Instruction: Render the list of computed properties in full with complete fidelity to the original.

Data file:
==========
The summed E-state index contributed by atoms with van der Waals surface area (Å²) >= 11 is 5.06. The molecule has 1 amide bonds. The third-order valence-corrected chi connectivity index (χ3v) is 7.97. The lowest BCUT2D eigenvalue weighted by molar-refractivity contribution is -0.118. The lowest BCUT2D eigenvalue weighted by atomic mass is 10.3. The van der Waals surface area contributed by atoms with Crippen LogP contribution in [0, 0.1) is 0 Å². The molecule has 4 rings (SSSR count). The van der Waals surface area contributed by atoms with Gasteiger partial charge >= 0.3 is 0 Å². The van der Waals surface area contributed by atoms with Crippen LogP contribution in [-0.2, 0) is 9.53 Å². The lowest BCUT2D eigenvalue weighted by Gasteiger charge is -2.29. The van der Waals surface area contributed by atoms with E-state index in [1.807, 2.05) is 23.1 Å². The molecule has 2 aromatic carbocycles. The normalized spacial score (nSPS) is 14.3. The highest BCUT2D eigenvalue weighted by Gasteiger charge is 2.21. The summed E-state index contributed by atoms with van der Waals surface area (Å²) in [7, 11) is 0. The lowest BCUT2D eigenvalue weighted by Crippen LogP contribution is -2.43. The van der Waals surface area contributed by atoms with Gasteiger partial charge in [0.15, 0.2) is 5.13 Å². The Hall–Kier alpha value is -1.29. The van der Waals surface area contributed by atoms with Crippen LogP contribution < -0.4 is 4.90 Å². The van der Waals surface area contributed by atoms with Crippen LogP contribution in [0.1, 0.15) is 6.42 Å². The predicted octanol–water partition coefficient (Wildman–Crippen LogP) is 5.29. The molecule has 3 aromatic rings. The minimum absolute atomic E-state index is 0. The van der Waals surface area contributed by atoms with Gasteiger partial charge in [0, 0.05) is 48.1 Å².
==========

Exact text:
The summed E-state index contributed by atoms with van der Waals surface area (Å²) >= 11 is 5.06. The molecule has 1 amide bonds. The third-order valence-corrected chi connectivity index (χ3v) is 7.97. The lowest BCUT2D eigenvalue weighted by molar-refractivity contribution is -0.118. The lowest BCUT2D eigenvalue weighted by atomic mass is 10.3. The van der Waals surface area contributed by atoms with Crippen LogP contribution in [0, 0.1) is 0 Å². The molecule has 4 rings (SSSR count). The van der Waals surface area contributed by atoms with Gasteiger partial charge >= 0.3 is 0 Å². The van der Waals surface area contributed by atoms with Crippen LogP contribution in [-0.2, 0) is 9.53 Å². The lowest BCUT2D eigenvalue weighted by Gasteiger charge is -2.29. The van der Waals surface area contributed by atoms with E-state index in [1.807, 2.05) is 23.1 Å². The molecule has 2 aromatic carbocycles. The normalized spacial score (nSPS) is 14.3. The highest BCUT2D eigenvalue weighted by Gasteiger charge is 2.21. The summed E-state index contributed by atoms with van der Waals surface area (Å²) in [7, 11) is 0. The lowest BCUT2D eigenvalue weighted by Crippen LogP contribution is -2.43. The van der Waals surface area contributed by atoms with Gasteiger partial charge in [0.15, 0.2) is 5.13 Å². The Hall–Kier alpha value is -1.29. The van der Waals surface area contributed by atoms with Crippen LogP contribution < -0.4 is 4.90 Å². The van der Waals surface area contributed by atoms with Crippen LogP contribution in [0.1, 0.15) is 6.42 Å². The predicted octanol–water partition coefficient (Wildman–Crippen LogP) is 5.29. The molecule has 3 aromatic rings. The minimum absolute atomic E-state index is 0. The van der Waals surface area contributed by atoms with Gasteiger partial charge in [0, 0.05) is 48.1 Å².